select name(d), mean(income(p))  from Department d, Person p where dept(p) = d group by name(d) order by mean(income(p)) desc limit 2

For each person get the name, department name, income, and total balance, ordered by total balance decreasingly:

select name(p), name(d), income(p), sum(balance(a))  from Department d, Person p, Account a where owner(a) = p   and dept(p) = d group by name(p), name(d), income(p) order by sum(balance(a)) desc

User defined functions defined as a query are called derived functions.

The following derived function finds the incomes higher than a given threshold. It is a derived function returning a bag (set with duplicates) of numbers:

create function higherIncomes (Number thres) -> Bag of Number  as select income(p)       from Person p      where income(p)>thres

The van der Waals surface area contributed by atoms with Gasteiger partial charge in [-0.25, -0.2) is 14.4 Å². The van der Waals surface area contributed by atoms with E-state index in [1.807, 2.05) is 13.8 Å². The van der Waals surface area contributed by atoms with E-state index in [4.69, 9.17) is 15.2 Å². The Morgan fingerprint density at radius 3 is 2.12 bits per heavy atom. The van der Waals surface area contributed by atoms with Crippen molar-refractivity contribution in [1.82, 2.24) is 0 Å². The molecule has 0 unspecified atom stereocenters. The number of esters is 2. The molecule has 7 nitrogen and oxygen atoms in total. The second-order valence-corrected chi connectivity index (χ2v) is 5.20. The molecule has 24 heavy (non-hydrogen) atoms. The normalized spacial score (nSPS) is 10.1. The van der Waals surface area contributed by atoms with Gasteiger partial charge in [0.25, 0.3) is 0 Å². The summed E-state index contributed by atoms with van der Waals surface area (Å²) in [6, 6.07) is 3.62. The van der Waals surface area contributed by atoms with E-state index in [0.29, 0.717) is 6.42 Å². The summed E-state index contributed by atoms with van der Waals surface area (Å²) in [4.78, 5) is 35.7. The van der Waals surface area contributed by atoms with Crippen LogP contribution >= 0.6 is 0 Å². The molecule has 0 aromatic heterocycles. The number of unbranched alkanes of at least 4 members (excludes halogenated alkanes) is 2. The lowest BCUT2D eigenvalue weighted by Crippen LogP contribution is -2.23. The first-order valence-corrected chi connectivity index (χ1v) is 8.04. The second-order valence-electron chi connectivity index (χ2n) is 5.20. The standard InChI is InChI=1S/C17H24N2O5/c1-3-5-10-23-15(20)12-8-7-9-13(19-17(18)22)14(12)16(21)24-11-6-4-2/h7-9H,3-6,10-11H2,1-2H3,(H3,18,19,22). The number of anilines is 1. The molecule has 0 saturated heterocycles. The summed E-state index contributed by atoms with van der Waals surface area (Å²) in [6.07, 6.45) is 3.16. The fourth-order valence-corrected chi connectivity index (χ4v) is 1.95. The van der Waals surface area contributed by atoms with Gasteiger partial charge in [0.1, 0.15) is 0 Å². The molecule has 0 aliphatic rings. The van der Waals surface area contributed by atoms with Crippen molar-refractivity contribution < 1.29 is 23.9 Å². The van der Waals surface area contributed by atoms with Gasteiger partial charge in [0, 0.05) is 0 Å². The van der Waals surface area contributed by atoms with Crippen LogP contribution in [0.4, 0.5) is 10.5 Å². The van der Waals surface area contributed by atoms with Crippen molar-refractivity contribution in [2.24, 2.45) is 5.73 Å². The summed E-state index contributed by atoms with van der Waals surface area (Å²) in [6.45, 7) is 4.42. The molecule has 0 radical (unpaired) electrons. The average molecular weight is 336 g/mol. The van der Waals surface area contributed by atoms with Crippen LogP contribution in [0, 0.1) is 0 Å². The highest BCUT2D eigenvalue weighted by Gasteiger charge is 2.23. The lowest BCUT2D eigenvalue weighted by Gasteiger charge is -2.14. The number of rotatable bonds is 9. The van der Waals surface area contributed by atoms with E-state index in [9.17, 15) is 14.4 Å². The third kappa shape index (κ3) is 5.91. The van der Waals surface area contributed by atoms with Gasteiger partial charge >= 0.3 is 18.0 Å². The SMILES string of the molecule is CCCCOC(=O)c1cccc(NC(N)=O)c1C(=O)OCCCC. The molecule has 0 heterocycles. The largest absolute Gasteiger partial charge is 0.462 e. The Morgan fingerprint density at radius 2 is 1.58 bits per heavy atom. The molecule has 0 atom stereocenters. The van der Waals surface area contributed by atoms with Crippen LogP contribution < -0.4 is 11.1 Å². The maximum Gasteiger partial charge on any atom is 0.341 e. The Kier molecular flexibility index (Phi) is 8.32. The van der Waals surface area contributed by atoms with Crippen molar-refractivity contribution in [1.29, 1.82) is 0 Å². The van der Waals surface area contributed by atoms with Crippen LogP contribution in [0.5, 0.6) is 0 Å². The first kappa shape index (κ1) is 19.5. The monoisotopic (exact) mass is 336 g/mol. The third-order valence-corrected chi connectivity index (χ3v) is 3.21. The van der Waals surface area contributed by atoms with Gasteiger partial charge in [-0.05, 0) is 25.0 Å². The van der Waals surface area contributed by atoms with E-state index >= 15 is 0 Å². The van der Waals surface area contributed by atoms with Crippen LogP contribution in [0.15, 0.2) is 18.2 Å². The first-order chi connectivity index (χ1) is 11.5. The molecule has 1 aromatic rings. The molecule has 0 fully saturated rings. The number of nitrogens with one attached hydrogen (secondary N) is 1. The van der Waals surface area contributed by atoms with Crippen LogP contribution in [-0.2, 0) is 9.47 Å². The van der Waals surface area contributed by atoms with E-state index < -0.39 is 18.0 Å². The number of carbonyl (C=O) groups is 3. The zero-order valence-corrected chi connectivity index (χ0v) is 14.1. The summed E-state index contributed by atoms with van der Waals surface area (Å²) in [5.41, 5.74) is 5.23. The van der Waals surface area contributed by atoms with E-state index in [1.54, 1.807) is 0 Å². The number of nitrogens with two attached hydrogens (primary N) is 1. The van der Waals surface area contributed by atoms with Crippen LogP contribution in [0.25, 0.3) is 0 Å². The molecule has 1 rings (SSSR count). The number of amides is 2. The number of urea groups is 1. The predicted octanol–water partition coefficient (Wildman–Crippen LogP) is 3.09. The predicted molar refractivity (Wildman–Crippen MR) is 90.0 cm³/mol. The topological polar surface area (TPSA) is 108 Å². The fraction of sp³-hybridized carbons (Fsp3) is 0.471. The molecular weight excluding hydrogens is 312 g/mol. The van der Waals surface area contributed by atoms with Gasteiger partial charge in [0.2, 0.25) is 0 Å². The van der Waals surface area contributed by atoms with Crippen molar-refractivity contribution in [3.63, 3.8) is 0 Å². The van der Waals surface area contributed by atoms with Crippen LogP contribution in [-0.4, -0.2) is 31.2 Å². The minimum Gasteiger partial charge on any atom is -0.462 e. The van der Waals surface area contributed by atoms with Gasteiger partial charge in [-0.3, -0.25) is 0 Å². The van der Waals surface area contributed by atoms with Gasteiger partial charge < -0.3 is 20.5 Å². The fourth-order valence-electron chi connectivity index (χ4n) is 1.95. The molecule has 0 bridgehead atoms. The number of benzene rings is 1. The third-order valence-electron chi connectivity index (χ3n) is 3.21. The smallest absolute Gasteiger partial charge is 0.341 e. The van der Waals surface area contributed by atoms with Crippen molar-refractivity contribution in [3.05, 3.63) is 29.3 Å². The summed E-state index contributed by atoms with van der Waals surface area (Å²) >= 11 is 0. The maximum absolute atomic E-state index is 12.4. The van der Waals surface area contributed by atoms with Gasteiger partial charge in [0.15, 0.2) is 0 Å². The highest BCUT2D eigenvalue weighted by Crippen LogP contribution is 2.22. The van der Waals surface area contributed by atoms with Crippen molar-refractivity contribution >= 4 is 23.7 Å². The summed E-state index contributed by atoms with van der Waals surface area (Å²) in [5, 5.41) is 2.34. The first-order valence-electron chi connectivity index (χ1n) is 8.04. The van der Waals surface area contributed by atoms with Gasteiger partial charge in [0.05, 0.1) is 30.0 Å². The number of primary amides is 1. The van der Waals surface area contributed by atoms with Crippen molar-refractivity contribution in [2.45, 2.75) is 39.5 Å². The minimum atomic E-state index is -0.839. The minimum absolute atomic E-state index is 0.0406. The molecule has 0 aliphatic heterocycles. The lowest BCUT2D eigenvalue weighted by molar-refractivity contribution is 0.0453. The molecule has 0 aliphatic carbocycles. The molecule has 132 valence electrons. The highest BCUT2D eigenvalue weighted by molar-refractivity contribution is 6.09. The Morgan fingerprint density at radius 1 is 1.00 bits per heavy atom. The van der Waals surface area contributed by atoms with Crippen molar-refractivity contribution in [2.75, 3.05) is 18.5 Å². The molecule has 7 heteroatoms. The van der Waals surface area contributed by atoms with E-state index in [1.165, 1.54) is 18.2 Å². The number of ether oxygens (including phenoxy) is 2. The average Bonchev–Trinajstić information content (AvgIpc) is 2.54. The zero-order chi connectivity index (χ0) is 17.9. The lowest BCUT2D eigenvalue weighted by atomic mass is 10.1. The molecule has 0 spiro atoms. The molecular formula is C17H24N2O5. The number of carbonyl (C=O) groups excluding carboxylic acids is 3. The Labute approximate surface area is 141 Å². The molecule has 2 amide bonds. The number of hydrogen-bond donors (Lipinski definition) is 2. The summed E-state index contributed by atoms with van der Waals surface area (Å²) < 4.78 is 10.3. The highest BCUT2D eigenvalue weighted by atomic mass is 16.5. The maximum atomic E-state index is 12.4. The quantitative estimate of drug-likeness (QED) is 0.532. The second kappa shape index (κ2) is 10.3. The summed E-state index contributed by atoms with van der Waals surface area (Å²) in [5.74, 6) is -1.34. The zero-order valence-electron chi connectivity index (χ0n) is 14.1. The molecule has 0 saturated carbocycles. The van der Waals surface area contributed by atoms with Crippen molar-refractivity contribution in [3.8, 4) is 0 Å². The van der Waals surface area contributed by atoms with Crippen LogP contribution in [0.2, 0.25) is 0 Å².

Call function highIncomes():

higherIncomes(500)

The function highIncomesPers() returns both names and incomes of persons earning more than a threshold thres:

create function higherIncomePers (Number thres)                                -> Bag of (Charstring nm,                                           Number inc)  as select name(p), inc       from Number inc, Person p      where income(p)=inc        and inc > thres

Get the persons earning more than 100:

higherIncomePers(500)

This function call returns the k highest paid persons:

create function highestIncomePers(Number k)                                -> Bag of (Charstring name, Number inccome)  as select name(p), income(p)       from Person p      order by income(p) desc      limit k

Get the two highest earners:

highestIncomePers(2)

In the next tutorial we develop a fusion model that analyzes local shake detections on several edge devices with accelerometers.